The CMS or platform that a news organization uses to create content isn’t neutral. Decisions made in building or configuring that CMS define the way news is displayed later. If an input field for the “location” of an event doesn’t exist, then the only way to surface all events that took place at a specific location is to conduct a painstaking search through the blobs of words that exist in the main content field of articles.

Modern journalists are actually more familiar with the idea of structured data than they may realize. Part of the beauty and charm of the Pulitzer-winning PolitiFact is their Truth-O-Meter. The Truth-O-Meter is a way that PolitiFact structures data: Every “article” is tagged at some level, and if I want to find all the “Pants on Fire” stories, here they are. That’s not an accident: PolitiFact decided to build that into their CMS, into the very DNA of what they do. (You can also query by speakers and subjects.)

The job of a reporter is to collect, filter, organize and then deliver information. Shouldn’t a CMS capture the level of detail that we invest in that process from the start? Why do we always invoke the idea of narrative structure over structured data?

Here’s something Ezra Klein wrote in discussing his move to his new venture at Vox: “The software newsrooms have adopted in the digital age has too often reinforced a workflow built around the old medium. We’ve made the news faster, more beautiful, and more accessible. But in doing we’ve carried the constraints of an old technology over to a new one.” As Steve Buttry leads “Project Unbolt,” I suspect one of the barriers Digital First Media will need to confront is that their CMS is designed to produce articles, an increasingly arcane manner of structuring information.

Data-driven journalism is, of course, a growing movement. The best-understood example of data-driven journalism is the crime map: we collect the location/type of crimes and then overlay that information on a map. Because there’s structure to the information, we can surface greater meaning from it.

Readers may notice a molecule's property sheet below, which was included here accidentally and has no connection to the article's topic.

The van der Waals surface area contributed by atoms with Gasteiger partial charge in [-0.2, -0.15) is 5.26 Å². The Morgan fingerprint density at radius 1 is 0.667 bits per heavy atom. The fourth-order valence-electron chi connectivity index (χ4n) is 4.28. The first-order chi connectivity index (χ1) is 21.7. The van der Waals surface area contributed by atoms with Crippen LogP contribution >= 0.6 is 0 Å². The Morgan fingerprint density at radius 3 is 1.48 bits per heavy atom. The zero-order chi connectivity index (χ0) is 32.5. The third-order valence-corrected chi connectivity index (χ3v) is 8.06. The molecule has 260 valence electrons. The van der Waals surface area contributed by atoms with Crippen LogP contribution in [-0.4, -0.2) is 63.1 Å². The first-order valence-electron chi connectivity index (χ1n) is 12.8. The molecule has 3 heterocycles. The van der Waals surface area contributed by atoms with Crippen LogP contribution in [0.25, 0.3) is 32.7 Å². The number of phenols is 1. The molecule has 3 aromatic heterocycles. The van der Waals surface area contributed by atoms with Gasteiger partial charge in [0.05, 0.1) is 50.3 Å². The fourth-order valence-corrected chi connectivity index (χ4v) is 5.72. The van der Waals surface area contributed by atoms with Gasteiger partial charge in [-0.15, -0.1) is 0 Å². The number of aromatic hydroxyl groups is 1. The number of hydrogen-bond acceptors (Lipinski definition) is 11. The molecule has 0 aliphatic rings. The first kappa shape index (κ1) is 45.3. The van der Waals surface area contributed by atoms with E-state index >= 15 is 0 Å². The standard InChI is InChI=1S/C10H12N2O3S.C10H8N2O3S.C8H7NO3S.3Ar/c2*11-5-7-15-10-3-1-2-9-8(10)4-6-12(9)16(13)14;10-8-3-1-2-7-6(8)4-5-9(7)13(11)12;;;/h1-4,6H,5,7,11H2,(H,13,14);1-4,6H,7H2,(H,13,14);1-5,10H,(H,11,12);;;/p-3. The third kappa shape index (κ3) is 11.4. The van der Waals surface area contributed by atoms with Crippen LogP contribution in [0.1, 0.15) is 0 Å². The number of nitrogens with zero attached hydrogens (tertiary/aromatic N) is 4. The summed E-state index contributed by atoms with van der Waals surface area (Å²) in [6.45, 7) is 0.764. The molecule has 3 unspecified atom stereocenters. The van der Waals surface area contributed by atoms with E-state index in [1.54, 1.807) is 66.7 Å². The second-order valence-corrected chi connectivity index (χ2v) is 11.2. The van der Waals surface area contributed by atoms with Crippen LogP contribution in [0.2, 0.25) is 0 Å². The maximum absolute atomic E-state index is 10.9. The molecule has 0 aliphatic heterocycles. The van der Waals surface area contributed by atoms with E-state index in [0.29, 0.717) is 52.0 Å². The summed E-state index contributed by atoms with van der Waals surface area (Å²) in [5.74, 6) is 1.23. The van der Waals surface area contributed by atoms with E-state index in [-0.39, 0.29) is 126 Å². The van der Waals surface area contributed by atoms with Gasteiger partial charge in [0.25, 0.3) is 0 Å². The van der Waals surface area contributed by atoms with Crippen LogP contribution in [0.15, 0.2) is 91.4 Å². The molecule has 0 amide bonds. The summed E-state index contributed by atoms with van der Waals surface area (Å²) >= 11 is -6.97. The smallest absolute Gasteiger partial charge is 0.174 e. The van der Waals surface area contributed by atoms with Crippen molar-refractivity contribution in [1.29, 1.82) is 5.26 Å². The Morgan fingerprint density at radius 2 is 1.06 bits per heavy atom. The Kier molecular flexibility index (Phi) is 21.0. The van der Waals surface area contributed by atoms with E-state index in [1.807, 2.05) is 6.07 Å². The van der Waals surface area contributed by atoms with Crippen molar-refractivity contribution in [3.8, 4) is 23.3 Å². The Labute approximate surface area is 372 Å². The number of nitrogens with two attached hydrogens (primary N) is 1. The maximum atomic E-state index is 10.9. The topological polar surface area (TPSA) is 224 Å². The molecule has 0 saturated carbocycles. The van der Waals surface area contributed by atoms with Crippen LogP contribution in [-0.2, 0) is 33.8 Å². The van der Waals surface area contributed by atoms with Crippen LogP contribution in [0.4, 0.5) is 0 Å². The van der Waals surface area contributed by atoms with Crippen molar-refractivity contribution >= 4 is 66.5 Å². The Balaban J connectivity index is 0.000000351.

The question, however, is if we can expand this concept beyond the low-hanging data sets. At Circa we’re trying to answer that question, starting with the realization that we’re dealing with data all the time — we only need to organize it.

David Cohn is director of news at Circa and a member of Poynter’s adjunct faculty. Previously he worked on some of the first endeavors exploring crowdsourcing and crowdfunding in journalism. You can find him on Twitter at @digidave. Read more

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Copy-spaced image of a young man drinking morning coffee and reading the newspaper at home (Depositphotos)

Why is local news innovation struggling financially while national thrives?

On the national level, we’ve seen an exciting burst of investment and innovation in digital news.

The New York Times crowed that “Web News Is Thriving,” the evidence being that Ezra Klein, the wonk’s wonk, is starting an explanatory journalism venture at Vox Media. This comes soon after the news that eBay founder Pierre Omidyar is doing a massive $250 million investment in a new journalism project. And the success of BuzzFeed, Upworthy and Huffington Post has showed that content oriented sites can be business successes.

But the headlines are bleaker when it comes to local news. With a fresh round of layoffs, Patch has now purged three-quarters of its workforce. Main Street Connect, a platform for local news that got much attention a few years ago, filed for bankruptcy in May 2013. Read more

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Poynter's Future of News Audiences conference kicks off Sunday with a discussion on demographic trends with Paul Taylor, executive vice president of special projects at the Pew Research Center, and moderator Jill Geisler, Poynter senior faculty, leadership and management. (Dave Pierson/The Poynter Institute)

Future of News Audiences: what’s next as young fail to become strong news consumers

Paul Taylor, executive vice president of special projects at the Pew Research Center, talks about demographic trends impacting the news industry, at a Poynter discussion moderated by Jill Geisler, Poynter senior faculty, leadership and management.

Journalism executives and other participants at Poynter’s Future of News Audiences conference heard Sunday night what some would have preferred not to hear: younger generations simply aren’t growing into dedicated consumers of news the way their parents and grandparents did.

As young adults age and begin families, the theory goes, they start to care more about the world around them and read the news — a development that would help reverse the fortunes of news organizations which have seen precipitous declines in their audience numbers. But this may be a false hope — so far there is no “life cycle” effect, at least none that can be detected.